New Delhi: Tamil Nadu, which is one of the worst-hit states by the fallout of the Tablighi Jamaat event, seems to have contained the Covid-19 outbreak well as it reported less than 40 new cases consecutively for three days until Thursday.
A total of 25 patients tested positive for Covid-19 Thursday — taking the state’s overall tally to 1,267, Chief Minister Edappadi K. Palaniswami said in Chennai.
Out of the total cases, over 1,134 — around 90 per cent — are linked to the Tablighi Jamaat congregation held in New Delhi, Dr Beela Rajesh, Tamil Nadu Health Secretary, told ThePrint.
So what worked for the Tamil Nadu government in preventing the spread of the virus?
“(It is) Not the Bhilwara model,” said Rajesh.
The ‘Bhilwara model’ in Rajasthan has been so successful in curbing the spread of Covid-19 in a hotspot that the central government has asked states to replicate its mantra of “ruthless containment”.
But Tamil Nadu, Rajesh said, is preventing the spread of the virus through “collective action by government machinery”, aggressive contact-tracing and by quarantining over a lakh people.
“Bhilwara model was designed after cases started erupting. The model that Tamil Nadu followed was designed when the first individual was found positive. We didn’t wait for clusters to develop. The collective action by the government machinery to contain the spread for every single positive case worked for us,” she added.
Rajesh said the state followed an aggressive contact-tracing, testing and surveillance model, which worked well along with the national lockdown.
“Our contact tracing was at another level, which put over a lakh in isolation,” she added.
Also read: Palaniswami-led Tamil Nadu govt springs surprise with stellar Covid-19 crisis management
Focus was on ‘vulnerable groups’
The Covid-19 outbreak has hit several important medical services such as dialysis, care of pregnant women and blood donation in various parts of the country. But Tamil Nadu didn’t let that happen.
“Tamil Nadu’s strategy focused on everyone, including the vulnerable groups, where the government proactively created micro-plans for every category from the very beginning,” said Rajesh.
“We identified the vulnerable group of population, including the pregnant ladies, people with dialysis requirements, AIDS and TB (tuberculosis) patients along with those with regular requirements of blood transfusion.”
For instance, there were around 1.5 lakh pregnant women in the state, out of which 35,000 have already delivered safely.
The state identified the high-risk pregnant women and admitted them to hospitals in advance. Similarly, medicines for two months were delivered in advance to all TB and HIV patients, Rajesh said.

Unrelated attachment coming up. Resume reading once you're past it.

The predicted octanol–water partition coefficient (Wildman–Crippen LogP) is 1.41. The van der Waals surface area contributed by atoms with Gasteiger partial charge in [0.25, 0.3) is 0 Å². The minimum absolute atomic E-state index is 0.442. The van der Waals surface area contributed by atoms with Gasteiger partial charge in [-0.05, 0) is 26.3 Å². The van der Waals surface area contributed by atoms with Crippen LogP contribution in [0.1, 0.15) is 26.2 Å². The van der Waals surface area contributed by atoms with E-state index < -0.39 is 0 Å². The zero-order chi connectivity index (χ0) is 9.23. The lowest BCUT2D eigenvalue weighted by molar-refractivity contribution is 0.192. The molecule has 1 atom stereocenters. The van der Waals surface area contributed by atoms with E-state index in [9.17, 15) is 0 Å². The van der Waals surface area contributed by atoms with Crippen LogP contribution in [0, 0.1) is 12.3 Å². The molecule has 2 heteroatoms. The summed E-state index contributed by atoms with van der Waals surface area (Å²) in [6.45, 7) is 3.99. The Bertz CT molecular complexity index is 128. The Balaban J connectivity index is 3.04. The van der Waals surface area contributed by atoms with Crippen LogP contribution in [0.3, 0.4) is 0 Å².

“We have around 2,900 patients who require dialysis twice a week. For them, the state has availed the ambulance facilities for pick and drop to hospitals,” she added.
The state has also undertaken the “death audit” under which each death is being analysed.
“Our data is similar to the national and global trend. High death is among elderly, 69+ individuals and those with comorbidities. We have also noticed that people survive more on oxygen therapy than when put on ventilators,” said Rajesh.
Comorbidity is the simultaneous presence of more than one health disorder in a person. These disorders may exist independent of each other, or may be interlinked due to the same underlying causes.
The health secretary claimed that the aggressive contact-tracing exercise worked in their favour.
The state had involved several departments, including the police and revenue, to trace people even after they were cleared by the airport authorities.
“We took the immigration data from the airports and traced the inter-state travellers. Due to the aggressive tracing, our numbers on quarantining people were very high. With just 20,000 international travellers, we had around a lakh people in quarantine.”
Rajesh also said the national lockdown has played a critical role in containing the spread of the disease.
“India is doing fairly well in preventing the spread. And national lockdown plays a very critical role. But we must not feel that we have achieved the goal. It’s a long journey,” Rajesh said.
Also read: Let the young out, and India build herd immunity to beat the virus: Top epidemiologist